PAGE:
Damon Hill spoke for the world of motor racing on Sunday in hailing a ‘legend’, one leading figure in a community in mourning but more than that, one sharing a sense of celebration.
Murray Walker died aged 97 on Saturday, of old age really, and all the Murray-isms, the malapropisms that added lustre to his status as the Voice of Formula One, were recalled in delighted detail.
How many fans watched old footage of his commentaries online for a joyful reminder? Many, of course.
Damon Hill (right, seen in 2001) paid tribute to Murray Walker (left) after he died aged 97
Walker’s passing marks the end of an era and he was part of the soundtrack of F1 fans’ lives
His exuberance at the microphone, which spanned the late 1940s into the early 2000s for the BBC and ITV, was exalted.
And, even after he gave up the race-calling role that defined him and a sport for half a century, he would often be ushered into the studio to add his memories or appreciations in myriad TV appearances.
He was word-perfect to the end, and no actor given time to rehearse could have delivered the lines better. He turned a trade as a broadcaster into an art, and I can attest to that, for this reason.
‘Give us your best 10 best grands prix, 30 words on each,’ I would ask him for yet another nostalgia piece for Sportsmail. He would launch himself into it, that high-voltage voice suddenly enunciating precisely 30 words and then he would stop. Job done. On to the next 30 words, all perfectly researched, every single statistic right.
He was merely 95 at the time.
Walker was infamous for his mistakes as well as his genius, branded ‘Murrayisms’ by the public
Murray — we must use first names in his case — was an enthusiast but he was not an amateur. He was a thorough professional and, it should be said, as famous in Australia as he was in Britain, a sort of reverse of Richie Benaud, for his coverage of the Clipsal 500 V8 Supercars race in Adelaide. On the other side of the world, he could not walk to his car without being mobbed by autograph hunters.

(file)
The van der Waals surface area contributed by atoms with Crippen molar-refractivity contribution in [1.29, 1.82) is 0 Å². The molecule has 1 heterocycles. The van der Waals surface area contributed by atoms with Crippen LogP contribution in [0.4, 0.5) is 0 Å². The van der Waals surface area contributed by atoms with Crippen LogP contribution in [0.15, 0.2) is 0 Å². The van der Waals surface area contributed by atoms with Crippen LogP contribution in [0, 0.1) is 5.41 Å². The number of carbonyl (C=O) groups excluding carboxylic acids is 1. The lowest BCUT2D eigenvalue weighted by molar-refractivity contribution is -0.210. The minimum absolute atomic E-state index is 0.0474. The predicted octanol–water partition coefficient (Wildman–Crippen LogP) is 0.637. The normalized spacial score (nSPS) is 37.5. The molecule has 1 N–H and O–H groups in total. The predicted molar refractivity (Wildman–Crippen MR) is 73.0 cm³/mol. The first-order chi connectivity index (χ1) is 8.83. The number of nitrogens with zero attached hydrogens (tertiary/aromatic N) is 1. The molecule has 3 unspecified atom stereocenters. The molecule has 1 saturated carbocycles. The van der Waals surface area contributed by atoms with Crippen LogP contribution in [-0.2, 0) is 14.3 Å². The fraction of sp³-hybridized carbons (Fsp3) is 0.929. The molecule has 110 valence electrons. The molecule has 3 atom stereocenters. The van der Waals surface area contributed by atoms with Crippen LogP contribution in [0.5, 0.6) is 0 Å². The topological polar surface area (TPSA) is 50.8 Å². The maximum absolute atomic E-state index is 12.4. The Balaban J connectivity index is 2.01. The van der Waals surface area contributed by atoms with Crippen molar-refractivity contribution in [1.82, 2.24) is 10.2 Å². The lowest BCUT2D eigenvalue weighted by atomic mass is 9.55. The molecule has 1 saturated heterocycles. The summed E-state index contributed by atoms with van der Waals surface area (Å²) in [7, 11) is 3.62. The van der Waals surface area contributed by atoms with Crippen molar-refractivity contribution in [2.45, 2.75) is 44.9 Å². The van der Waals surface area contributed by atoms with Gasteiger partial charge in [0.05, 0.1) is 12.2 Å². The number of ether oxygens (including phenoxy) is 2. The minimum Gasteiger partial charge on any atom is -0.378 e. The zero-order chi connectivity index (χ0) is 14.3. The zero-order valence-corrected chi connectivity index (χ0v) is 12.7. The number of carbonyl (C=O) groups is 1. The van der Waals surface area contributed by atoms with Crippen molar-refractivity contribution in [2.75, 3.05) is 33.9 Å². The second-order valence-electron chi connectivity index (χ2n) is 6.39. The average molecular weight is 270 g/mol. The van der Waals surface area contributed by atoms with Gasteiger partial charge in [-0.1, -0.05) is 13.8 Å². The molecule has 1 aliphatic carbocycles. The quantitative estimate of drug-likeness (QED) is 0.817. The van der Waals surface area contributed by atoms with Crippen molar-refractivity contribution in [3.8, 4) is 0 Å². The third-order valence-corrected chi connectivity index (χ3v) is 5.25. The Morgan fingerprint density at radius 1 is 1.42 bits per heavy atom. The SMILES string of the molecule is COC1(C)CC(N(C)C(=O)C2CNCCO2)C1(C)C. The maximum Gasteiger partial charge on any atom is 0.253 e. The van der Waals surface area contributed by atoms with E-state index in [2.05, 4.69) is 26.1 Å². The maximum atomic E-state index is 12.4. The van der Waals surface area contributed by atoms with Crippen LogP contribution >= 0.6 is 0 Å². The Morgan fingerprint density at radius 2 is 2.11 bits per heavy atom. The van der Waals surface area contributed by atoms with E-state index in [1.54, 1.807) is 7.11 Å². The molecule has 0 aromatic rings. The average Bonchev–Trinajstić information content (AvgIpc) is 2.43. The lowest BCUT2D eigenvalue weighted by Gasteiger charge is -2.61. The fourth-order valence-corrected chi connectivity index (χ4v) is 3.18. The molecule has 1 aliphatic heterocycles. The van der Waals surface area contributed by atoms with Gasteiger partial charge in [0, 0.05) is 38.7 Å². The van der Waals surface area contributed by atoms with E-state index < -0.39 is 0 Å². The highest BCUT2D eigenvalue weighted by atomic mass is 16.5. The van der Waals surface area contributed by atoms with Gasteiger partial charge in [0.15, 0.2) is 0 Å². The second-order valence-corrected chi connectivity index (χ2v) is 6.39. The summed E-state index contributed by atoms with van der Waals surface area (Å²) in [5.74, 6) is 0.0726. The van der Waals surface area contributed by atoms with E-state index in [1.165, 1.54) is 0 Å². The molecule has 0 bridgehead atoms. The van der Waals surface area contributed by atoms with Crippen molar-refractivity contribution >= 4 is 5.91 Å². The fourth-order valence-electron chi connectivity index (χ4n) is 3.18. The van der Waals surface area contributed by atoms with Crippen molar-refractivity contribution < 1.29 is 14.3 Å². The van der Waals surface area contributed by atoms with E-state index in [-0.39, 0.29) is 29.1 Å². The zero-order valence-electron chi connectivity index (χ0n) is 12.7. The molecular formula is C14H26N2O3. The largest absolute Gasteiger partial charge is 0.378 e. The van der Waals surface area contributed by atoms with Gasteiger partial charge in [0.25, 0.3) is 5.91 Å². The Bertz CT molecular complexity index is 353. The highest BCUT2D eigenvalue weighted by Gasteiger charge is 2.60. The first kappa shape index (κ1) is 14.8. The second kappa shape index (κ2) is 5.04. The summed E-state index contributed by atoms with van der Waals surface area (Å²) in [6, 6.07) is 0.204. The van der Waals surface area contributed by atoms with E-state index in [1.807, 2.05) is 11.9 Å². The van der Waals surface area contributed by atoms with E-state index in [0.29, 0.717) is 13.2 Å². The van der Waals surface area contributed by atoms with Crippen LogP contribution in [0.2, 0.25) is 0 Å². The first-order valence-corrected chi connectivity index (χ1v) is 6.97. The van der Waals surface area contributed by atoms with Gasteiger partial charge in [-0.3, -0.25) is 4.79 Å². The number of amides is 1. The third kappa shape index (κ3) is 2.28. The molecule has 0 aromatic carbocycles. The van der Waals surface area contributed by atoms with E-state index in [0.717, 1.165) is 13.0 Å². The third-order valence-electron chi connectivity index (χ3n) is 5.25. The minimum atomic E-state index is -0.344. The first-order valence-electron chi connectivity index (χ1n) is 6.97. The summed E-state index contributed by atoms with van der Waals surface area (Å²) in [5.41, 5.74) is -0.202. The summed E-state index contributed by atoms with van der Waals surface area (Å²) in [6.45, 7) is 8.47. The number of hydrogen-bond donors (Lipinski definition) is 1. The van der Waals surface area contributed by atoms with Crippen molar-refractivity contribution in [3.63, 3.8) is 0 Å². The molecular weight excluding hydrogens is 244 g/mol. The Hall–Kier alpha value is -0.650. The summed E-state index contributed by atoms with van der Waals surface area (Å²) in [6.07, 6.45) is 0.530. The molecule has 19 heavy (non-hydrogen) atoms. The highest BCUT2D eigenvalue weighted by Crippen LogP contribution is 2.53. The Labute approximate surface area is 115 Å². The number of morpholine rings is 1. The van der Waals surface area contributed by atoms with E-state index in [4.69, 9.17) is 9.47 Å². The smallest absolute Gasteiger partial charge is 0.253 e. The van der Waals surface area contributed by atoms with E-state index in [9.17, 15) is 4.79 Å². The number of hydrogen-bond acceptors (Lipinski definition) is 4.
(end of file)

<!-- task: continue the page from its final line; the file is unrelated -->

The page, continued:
So back to Damon, the 1996 world champion. Murray’s portrayal of his triumph that year in Japan is lodged in television legend.
‘I have to stop because I have a lump in my throat,’ said Murray. That chiming voice is the soundtrack to the back catalogue of anyone aged 40, or perhaps younger, to all our motor racing memories through a glorious period that took in Mansell, Prost, Senna, Schumacher and more.
Hill, one of Murray’s personal favourites, told Sportsmail: ‘I thought he might live to 100 and get a letter from the Queen and maybe a knighthood. I knew he hadn’t been well, so I am not entirely shocked.
‘He had treatment for cancer and a hip operation. But I don’t know exactly what did for him in the end. I was a bit surprised, frankly. I had been trying to contact him but couldn’t get through. I let it ride for a while, so yesterday’s news was a bit of a shock, a sense of loss, but that is pretty quickly quelled by memories, happy and positive memories.
The iconic commentator (left) was a staunch defender of Ferrari legend Michael Schumacher
Walker (left) and Hill (right) once collaborated off the race track in an advert for Pizza Hut